Three into two doesn’t go, it’s simple mathematics.
It’s an equation England will have to solve, however, once Ben Stokes’ hamstring injury clears up, with the talismanic all-rounder certain to regain his spot in the one-day side and give Eoin Morgan’s men – or Jos Buttler’s men, as they were in Cardiff, with Morgan suffering a back spasm – a sixth bowling option, in addition to his batting and fielding capabilities.
With captain Morgan – fitness permitting – Buttler and Joe Root having the middle-order berths under an iron grip, one of Jonny Bairstow, Jason Roy and Alex Hales will invariably miss out. It’s hard to see how it won’t be Hales. His competitors are scoring hundreds. He isn’t.
England vs Australia
June 19, 2018, 1:30pm
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Since replacing Roy at the top of the order for last year’s ICC Champions Trophy semi-final defeat to Pakistan at Sophia Gardens, Bairstow has opened 19 times, hitting five tons – including three in a row against New Zealand and Scotland – and 979 runs at an average of 61.18.
Roy, meanwhile, is a man of tremendous feasts and awful famines but he gorged against Australia on Saturday, constructing a 97-ball century after Bairstow had given England a flying start with a 24-ball 42.
Hales, though, has suffered a dip in form since kicking off last summer’s 50-over jamboree with 95 against Bangladesh and 56 against New Zealand, with his following 14 innings yielding only 322 runs at 24.76 with a top score of 61 batting at either two or three.
Hales made 26 at Cardiff, before Jhye Richardson got a line-and-length delivery to nip back through the gate and clatter the top of middle stump. Off he trudged and then watched Roy – his great mate and long-time opening partner, but now very much a rival for a role in the team – notch 120 from 108 balls, hit 12 fours and two sixes, help set up a total of 342.
England’s white-ball specialist could soon be the odd man out.
“Stokes will come back in and with the way Bairstow is playing it is looking tough for him,” Sky Sports’ Michael Atherton said of Hales, who has devoted himself to limited-overs cricket until the end of the 2019 World Cup.
“It’s a bit early to say whether a lack of red-ball cricket is hindering his white-ball game as it’s only the first year he has not played first-class games, but the issue is always going to be the amount of cricket you get and whether you can get the same rhythm.
“This England side is very competitive but I always think it’s a good thing that there is fierce competition for places and people are pushing you.
“Bairstow waited for so long that having got his opportunity this time last year, he has made sure he has taken his chance. That competition is constantly driving the team forward.”
Roy averaged only 7.55 in the nine matches before he was axed during the Champions Trophy and then 21.80 in the 10 games that followed his superb 180 against Australia at the MCG in January – the highest score by an Englishman in ODIs, topping the 171 Hales blazed against Pakistan at Trent Bridge in 2016 when the hosts posted a world-record total of 444-3.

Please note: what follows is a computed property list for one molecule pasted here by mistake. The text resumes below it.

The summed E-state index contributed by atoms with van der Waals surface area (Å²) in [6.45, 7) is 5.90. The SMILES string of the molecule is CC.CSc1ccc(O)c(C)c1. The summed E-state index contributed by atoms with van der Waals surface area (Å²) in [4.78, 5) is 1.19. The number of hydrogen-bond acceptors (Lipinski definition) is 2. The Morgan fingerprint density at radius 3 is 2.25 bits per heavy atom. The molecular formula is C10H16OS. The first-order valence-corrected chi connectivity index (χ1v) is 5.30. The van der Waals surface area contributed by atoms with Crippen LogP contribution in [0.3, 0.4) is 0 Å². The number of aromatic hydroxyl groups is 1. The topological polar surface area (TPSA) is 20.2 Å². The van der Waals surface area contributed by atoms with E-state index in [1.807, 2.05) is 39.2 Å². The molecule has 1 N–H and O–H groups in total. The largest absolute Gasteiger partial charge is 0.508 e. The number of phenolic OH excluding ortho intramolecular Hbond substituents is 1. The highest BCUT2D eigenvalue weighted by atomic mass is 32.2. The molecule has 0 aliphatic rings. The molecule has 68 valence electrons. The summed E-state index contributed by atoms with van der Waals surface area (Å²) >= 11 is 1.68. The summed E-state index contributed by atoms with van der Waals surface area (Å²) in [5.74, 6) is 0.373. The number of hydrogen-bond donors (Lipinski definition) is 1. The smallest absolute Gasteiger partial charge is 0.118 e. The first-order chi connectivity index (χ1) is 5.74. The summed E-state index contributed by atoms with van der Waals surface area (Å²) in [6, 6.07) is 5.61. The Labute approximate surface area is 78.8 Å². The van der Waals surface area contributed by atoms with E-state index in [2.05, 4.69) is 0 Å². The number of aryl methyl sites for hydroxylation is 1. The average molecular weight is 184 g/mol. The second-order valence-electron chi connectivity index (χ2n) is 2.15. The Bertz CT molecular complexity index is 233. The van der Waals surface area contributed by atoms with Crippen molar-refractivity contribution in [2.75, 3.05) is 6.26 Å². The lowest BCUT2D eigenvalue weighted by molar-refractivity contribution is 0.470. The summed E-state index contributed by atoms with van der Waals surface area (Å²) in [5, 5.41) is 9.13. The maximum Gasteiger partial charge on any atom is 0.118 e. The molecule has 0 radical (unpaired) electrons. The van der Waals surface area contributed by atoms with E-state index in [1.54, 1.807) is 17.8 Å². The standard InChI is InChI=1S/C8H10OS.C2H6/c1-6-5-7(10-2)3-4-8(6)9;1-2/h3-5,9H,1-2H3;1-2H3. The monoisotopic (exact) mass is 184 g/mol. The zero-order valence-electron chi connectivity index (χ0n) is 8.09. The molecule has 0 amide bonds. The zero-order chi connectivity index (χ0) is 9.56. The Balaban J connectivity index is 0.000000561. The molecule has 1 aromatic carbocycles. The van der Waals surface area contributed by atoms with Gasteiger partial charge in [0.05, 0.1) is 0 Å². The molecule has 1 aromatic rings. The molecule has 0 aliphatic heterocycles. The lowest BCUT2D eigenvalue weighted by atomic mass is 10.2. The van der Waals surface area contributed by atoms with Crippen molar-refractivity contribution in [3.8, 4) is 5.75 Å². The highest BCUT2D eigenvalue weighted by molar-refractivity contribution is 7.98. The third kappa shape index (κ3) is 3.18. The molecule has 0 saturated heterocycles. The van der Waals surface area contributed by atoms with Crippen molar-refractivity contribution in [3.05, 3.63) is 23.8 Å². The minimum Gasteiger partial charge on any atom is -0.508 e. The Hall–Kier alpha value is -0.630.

The Surrey man remedied any issues in south Wales, though, as he completed his fifth ODI century, possibly due to working in the nets with batting coach Graham Thorpe pre-play, bringing the blade down one-handed and practising with limited foot movement.
The key was seemingly to straighten the trajectory of his bat.
Roy’s tendency to angle the bat towards midwicket with a strong bottom hand – a point Nasser Hussain raised in the third-man chair shortly after the opener had passed fifty – had got him into trouble, including at The Oval on Wednesday when he was bowled off an inside-edge by the impressive Billy Stanlake for a third-ball duck.
Leg-side whips and pulls were not absent from Roy’s game in the second ODI – he threaded Tye through midwicket deliciously on one occasion and muscled him for six over the same region on another – but he also looked excellent playing straight or through the covers.
Strike rotation was a staple of his innings, too, while Atherton noted a change in ploy against spin.
3:38 The pick of the action from the 2nd ODI between England and Australia at Sophia Gardens.
“I thought he tried to play Ashton Agar slightly differently, more off-side, having been caught and bowled by spinner Mark Watt against Scotland.
“Nasser made the point that your strengths are sometimes your weaknesses and vice versa and it’s true.
“We talk about Roy’s strong bottom hand but that gives him great freedom through the on-side. He is just a brilliant player.
5:21 Michael Atherton chats with Ricky Ponting and Kumar Sangakkara as they discuss Australia's failings to spin and how they could be performing better.
“It’s difficult to split Hales and Roy as they are very similar – top-class, destructive one-day players who go through fallow periods but also score big runs at other times. I think you just pick the man in form at the time.”
Roy has definitely stolen a march.
Watch the third England v Australia ODI, at Trent Bridge, live on Sky Sports Cricket and Main Event from 1.30pm on Tuesday.
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